Merely decisioning a 39-year-old Mosley who’s 0-1-1 in the last two years does very little for Pacquiao, especially since his rival Mayweather is responsible for the middle “1.” If Pacquiao had delivered that middle “1,” it would be a different story. The Mosley that Mayweather beat was coming off a remarkable win against Antonio Margarito, and he was the consensus #3 man in the sport at the time. Now, you’d be hard-pressed to find anyone who has Mosley in their pound-for-pound top 20. Beating Mosley gives Pacquiao a card to play next time someone says “He never beat an African-American fighter! That style is dangerous to him!” and as idiotic as it is, I guess that’s something — although I’m sure we’ll quickly hear, “He’s never beaten an African-American fighter in his prime! And Mosley’s style isn’t like the ‘typical’ African-American fighter’s!” as if there’s such a thing as a typical African-American fighting style.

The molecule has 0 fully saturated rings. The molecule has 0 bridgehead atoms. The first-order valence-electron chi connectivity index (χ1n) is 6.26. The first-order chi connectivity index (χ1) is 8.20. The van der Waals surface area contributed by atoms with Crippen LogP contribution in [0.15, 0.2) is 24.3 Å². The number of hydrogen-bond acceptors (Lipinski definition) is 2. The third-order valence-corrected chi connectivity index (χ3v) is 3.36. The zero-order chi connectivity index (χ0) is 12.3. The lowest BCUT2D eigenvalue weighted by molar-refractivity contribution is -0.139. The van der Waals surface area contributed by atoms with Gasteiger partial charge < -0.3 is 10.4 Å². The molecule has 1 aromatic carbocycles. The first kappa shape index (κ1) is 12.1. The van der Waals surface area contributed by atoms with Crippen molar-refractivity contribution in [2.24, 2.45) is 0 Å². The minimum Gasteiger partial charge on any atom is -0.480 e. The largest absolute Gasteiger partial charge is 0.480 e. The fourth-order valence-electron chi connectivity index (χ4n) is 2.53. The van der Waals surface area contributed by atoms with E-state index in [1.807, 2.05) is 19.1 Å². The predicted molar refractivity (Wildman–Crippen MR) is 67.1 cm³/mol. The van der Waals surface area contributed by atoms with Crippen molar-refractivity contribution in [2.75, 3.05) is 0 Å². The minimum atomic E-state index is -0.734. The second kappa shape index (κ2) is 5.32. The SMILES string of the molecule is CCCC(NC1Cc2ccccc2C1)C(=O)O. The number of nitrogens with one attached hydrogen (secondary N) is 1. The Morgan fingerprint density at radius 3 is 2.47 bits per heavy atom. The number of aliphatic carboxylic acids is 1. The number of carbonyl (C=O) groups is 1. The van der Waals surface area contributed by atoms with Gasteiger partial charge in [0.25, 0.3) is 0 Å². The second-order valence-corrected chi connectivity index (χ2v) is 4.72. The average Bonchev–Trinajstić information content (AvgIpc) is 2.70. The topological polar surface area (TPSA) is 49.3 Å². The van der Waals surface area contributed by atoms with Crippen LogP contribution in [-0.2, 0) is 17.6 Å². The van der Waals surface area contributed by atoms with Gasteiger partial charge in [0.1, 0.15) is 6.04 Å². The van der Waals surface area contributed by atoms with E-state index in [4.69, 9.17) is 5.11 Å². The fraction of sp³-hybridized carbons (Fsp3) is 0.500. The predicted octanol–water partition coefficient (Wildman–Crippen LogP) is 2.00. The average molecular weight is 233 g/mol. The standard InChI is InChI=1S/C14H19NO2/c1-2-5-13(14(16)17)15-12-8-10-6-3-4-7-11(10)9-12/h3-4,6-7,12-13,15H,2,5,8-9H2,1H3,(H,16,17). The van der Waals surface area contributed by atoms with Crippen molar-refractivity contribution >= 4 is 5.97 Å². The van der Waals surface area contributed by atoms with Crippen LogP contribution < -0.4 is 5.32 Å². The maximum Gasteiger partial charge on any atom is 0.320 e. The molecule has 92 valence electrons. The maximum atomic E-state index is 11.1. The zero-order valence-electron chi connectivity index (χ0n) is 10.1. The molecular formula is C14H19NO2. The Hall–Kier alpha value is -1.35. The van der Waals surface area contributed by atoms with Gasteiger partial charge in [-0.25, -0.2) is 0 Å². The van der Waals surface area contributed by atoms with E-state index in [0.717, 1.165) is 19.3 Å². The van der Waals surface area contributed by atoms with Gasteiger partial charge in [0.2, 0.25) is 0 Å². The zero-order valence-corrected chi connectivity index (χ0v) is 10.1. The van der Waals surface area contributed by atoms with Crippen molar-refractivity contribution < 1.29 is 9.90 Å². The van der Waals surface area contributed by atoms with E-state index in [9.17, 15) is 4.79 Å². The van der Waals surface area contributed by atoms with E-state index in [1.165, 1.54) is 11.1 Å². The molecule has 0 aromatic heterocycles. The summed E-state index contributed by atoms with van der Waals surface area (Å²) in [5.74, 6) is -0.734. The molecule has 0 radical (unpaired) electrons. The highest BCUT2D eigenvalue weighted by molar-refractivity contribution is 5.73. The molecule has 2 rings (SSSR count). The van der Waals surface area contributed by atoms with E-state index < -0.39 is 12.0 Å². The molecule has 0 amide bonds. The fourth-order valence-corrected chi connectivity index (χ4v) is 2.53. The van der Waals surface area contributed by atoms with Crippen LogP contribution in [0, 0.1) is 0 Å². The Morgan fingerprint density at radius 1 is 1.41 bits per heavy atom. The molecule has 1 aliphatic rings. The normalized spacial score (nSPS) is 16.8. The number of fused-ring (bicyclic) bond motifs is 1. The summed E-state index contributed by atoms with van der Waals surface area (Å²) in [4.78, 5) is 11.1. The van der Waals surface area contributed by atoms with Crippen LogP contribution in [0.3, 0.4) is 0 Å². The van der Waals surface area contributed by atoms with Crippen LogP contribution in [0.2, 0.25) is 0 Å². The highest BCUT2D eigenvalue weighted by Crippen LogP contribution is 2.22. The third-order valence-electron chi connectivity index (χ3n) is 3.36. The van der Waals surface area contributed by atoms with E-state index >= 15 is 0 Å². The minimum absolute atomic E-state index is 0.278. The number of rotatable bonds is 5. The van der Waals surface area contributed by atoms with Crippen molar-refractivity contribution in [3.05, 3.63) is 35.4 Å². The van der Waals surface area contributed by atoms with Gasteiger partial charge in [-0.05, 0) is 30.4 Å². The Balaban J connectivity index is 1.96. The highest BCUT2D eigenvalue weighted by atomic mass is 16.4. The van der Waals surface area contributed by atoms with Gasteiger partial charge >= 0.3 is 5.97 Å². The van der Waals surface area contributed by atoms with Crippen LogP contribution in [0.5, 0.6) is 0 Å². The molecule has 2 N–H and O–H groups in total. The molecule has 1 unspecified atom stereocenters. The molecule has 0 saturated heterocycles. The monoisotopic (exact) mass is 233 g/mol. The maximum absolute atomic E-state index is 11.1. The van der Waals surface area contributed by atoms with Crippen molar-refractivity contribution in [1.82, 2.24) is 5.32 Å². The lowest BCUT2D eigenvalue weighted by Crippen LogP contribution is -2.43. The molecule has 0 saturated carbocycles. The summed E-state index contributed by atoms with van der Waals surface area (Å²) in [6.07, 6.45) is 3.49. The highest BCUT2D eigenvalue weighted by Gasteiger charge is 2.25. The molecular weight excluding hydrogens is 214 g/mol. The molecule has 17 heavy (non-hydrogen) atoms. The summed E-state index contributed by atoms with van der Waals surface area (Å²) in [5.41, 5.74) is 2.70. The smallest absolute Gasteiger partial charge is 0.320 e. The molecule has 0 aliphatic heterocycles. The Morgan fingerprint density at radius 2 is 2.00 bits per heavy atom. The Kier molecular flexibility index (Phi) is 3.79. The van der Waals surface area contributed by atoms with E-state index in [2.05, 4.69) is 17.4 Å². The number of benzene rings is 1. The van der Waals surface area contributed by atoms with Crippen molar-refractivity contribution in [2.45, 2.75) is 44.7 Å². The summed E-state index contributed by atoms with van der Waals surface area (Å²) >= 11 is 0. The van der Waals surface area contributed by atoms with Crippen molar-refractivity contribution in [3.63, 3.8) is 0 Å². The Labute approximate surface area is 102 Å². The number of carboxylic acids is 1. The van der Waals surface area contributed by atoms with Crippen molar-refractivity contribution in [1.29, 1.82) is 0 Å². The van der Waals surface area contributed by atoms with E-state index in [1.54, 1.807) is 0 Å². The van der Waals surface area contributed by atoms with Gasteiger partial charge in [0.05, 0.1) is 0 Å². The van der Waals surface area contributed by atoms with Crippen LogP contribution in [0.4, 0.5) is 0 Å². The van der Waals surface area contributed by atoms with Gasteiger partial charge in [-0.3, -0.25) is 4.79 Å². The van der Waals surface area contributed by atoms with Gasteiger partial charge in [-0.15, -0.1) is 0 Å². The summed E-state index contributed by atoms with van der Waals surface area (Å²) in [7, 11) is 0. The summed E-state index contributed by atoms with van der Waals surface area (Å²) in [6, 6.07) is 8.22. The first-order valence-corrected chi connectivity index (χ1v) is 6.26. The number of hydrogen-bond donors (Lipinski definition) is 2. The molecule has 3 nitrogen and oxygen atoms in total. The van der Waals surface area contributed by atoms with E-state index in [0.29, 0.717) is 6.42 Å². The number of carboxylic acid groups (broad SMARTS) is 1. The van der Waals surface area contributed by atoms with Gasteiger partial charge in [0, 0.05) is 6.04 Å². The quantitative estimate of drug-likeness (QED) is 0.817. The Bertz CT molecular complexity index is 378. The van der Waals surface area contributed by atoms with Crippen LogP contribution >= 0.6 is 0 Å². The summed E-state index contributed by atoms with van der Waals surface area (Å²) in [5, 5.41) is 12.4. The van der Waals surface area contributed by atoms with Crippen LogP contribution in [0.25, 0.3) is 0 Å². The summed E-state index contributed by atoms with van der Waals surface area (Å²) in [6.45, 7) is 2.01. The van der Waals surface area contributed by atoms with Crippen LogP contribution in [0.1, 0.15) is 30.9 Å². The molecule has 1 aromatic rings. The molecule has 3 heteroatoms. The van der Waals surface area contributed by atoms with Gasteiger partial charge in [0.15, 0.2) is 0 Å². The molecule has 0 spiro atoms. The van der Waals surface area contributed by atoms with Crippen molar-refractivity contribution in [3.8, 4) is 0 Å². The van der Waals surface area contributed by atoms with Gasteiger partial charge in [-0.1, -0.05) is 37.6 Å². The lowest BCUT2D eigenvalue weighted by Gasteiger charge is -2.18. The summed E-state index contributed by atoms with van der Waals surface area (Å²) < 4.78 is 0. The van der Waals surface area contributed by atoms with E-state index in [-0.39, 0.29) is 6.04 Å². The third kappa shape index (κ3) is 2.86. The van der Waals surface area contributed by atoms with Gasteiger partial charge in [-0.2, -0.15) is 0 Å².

To get much of anything out of this, Pacquiao would have to be the first man to stop Mosley — or else Mosley would have to have looked something like his “old self.” I doubt that Pacquiao will flat-out KO Mosley. He very well could force the referee or Mosley’s corner to stop the fight.
But like Cotto and Margarito, I think Mosley has too much pride to allow it, and I think his corner’s not going to be interested in overriding his decision, sadly. It will be left to referee Kenny Bayless, who waited until the 12th round to save Cotto. I suspect it will get that late for Mosley, too. But I think he’ll survive, and Pacquiao will be left with an unoriginal victory against an opponent who wouldn’t have been as worthy as some others. It will still be a big event, though. And Pacquiao will put on his usual pyrotechnic show. We’ll have that, anyway.